The push for reform has many supporters, including fiscal conservatives who think incarcerating the nonviolent is a waste of money, Evangelicals who believe that overlong sentences rob people of a chance at redemption, libertarians who see a bloated criminal justice system as an example of government overreach, and progressives who talk about crime as the product of racial injustice and the decimation of welfare programs for the poor and the mentally ill. With such varied ideological backgrounds, finding a common language can be difficult, so the terminology tends toward the appealingly vague—“smart on crime,” “best practices,” “evidence-based policies”—though the goals generally circle around reducing the prison population and helping people who come out of prison to avoid returning.
One place that has managed to keep both incarceration and crime rates low is Western Europe. In 2013, the Vera Institute took a group of corrections officials to tour prisons in the Netherlands and Germany. They found that throughout the continent, sentences are significantly shorter than in the U.S., and the entire focus is on rehabilitating prisoners so they can return to society. Wardens are often professional psychologists and emphasize therapy over security. There are fewer than 100 prisoners for every 100,000 Germans, and more than 600 prisoners for every 100,000 Americans. Few Germans spend more than 15 years in prison.
While Germany’s low crime rates cannot be directly credited to the country’s therapy-driven prisons, researchers at Vera believed that learning about how these prisons work might help Americans improve their own. In other words, Germany might offer new ways of addressing the problems Marcantel had highlighted with his trip to solitary confinement a year before: How might treating prisoners differently ensure they would not commit crimes after getting out?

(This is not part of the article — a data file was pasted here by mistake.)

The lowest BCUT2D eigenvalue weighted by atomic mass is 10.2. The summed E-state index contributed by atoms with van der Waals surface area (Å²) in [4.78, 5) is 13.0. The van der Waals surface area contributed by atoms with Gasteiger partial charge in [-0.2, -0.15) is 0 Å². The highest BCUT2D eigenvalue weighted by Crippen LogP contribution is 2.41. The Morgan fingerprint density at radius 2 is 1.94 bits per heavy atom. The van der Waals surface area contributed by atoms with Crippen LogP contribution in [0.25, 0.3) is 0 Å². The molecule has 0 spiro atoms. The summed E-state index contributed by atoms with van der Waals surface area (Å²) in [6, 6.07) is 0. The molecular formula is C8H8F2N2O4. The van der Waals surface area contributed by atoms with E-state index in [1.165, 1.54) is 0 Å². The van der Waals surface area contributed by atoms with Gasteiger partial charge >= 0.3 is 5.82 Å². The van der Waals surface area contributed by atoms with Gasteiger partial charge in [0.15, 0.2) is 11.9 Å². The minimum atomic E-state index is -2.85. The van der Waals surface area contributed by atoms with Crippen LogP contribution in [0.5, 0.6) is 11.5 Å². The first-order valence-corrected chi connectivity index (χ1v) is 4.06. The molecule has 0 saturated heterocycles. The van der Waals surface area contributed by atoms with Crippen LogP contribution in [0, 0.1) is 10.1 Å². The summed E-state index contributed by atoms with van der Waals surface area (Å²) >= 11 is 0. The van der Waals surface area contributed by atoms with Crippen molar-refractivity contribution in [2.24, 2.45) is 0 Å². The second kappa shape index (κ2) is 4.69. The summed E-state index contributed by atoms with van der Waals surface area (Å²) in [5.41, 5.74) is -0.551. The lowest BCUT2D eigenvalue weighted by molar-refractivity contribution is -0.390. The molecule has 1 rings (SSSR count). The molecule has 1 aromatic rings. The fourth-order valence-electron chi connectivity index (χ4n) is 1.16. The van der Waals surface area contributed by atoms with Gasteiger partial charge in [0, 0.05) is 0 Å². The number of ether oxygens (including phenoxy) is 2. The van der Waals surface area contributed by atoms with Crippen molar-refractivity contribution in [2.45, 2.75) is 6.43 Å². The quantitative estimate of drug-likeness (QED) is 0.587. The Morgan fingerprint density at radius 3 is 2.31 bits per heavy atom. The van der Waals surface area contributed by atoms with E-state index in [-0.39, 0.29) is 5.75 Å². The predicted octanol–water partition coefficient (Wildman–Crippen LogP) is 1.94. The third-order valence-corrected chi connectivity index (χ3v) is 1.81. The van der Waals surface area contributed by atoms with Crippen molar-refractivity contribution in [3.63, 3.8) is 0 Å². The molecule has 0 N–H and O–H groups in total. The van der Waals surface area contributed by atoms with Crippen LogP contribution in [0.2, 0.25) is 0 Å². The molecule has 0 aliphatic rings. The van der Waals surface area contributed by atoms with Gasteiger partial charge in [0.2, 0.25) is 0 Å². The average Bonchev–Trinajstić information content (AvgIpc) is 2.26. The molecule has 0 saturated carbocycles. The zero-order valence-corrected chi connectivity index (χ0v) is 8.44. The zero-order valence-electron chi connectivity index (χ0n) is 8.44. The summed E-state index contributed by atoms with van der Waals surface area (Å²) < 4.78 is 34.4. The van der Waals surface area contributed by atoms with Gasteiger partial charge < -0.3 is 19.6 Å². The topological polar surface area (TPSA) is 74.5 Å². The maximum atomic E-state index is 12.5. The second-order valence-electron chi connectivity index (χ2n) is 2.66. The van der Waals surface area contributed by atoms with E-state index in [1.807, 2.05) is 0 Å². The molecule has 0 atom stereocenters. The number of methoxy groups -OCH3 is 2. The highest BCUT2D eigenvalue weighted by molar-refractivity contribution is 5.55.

As Vera began planning a tour of German prisons, scheduled for June 2015, they invited Marcantel and other criminal justice leaders who had showed an interest in reform. Nicholas Turner, the institute’s president, envisioned the weeklong excursion might function as a “summer camp,” in which unlikely bonds would be formed to pave the way for political collaboration back in the U.S.
Accepting the invitation, Marcantel admitted he did not have a “real good sense of Germany.” But he had traveled to Europe before and been struck by “how much more they know about America than I know about them.” He chided his fellow Americans for their insularity. “Why do I need to know about you?” he said with a chuckle. “Everything spins around America!”
On a Sunday morning this past June, the two dozen members of the International Sentencing and Corrections Exchange were drowsy from an overnight flight to Berlin. Along with Marcantel, Vera had invited the heads of the prison systems in Connecticut, Tennessee, and Washington, as well as two district attorneys, a former prisoner, an historian, a law professor, several policy analysts, and influential activists from the left and right.
Marcantel was animated during the introductions, which were held in a private room at a downtown restaurant, full of dark wood and brass lamps. Everyone listed the universities or agencies or think tanks or foundations they were representing. The academics used words like “carceral.” Craig DeRoche, of the Evangelical organization Justice Fellowship, talked about where people’s “hearts are.” Marcantel was the first to crack a joke, opening coyly with, “Hi, my name is Gregg, and I’m an alcoholic.”